I had the tremendous pleasure of attending Dean Harold Hongju Koh’s confirmation hearing yesterday. Beth Van Schaack’s post did an excellent job of highlighting the major issues discussed. I want to build on her exposition by focusing on the tone of the discussion as a model for discussing international and transnational issues.
The room was full with a diverse mix of people throughout the hearing, at times nearly overflowing. I felt a focused energy from the crowd, which mirrored that of the committee members and Dean Koh.
What impressed me most about the hearing was the quality of the discourse. Although several Senators referenced the baseless attacks on Dean Koh in the blogosphere and some media outlets (debunked in prior IntLawGrrls posts), both Democrats and Republicans made it clear from the start of the hearing that they planned to focus on substance and that they respected his distinguished record of public and academic service. With the exception of Senator Bob Corker (R-Tenn.) pressing Dean Koh on why he read one of his answers (to which Dean Koh ably responded that he wanted to give the best answer possible), the hearing focused on the role of the State Department Legal Adviser and major issues in foreign relations law.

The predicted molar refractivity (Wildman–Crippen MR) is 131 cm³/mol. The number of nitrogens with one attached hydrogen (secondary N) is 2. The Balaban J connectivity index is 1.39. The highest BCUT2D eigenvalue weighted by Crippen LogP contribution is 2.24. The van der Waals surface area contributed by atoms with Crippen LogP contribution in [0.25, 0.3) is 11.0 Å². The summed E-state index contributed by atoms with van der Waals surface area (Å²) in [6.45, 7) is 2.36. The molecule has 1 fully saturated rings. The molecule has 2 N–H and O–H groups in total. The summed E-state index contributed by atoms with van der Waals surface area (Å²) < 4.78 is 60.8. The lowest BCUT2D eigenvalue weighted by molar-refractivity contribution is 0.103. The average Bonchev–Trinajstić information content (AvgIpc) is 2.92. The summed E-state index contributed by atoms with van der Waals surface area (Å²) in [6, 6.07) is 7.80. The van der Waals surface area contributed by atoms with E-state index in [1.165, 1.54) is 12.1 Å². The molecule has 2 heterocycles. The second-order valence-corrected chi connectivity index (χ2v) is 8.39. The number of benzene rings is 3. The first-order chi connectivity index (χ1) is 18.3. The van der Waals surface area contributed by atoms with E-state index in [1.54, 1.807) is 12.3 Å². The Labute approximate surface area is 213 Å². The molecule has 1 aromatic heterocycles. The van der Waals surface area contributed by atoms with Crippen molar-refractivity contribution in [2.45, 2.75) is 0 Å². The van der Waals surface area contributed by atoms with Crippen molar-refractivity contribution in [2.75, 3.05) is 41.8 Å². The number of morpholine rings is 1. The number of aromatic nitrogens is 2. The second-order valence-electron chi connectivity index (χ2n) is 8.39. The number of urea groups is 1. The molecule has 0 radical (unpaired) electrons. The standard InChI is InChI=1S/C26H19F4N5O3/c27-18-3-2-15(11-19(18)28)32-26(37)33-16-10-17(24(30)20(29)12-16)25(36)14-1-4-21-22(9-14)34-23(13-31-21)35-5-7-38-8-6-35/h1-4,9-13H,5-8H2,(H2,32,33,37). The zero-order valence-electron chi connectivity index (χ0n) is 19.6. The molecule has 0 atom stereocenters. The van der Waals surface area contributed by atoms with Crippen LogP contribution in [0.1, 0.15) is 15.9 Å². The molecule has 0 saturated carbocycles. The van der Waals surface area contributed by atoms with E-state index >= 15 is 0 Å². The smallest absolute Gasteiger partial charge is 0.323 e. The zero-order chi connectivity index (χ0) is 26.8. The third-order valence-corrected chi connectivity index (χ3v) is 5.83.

Dean’s Koh’s answers were thoughtful and lucid. He articulated clearly his understanding of the differing roles of public officials and academics, as well as those of the Legal Adviser and judges, while at the same time elucidating the arguments that he has made in his voluminous scholarship and public addresses over the years. The discussion ranged from the relationship among branches of government, to the role of foreign and international law in policy and judicial decisonmaking, to the Second Amendment right to bear arms. There were clear political differences in the room — often acknowledged — but those variations in viewpoint were expressed through respectful disagreement.
I hope that the tone of broader public discourse can become more like what I witnessed yesterday. Reasonable people often disagree about crucial legal and policy questions. As the members of the committee and Dean Koh amply demonstrated, this country is best served by vetting our potential public officials based in the substance of their record and views.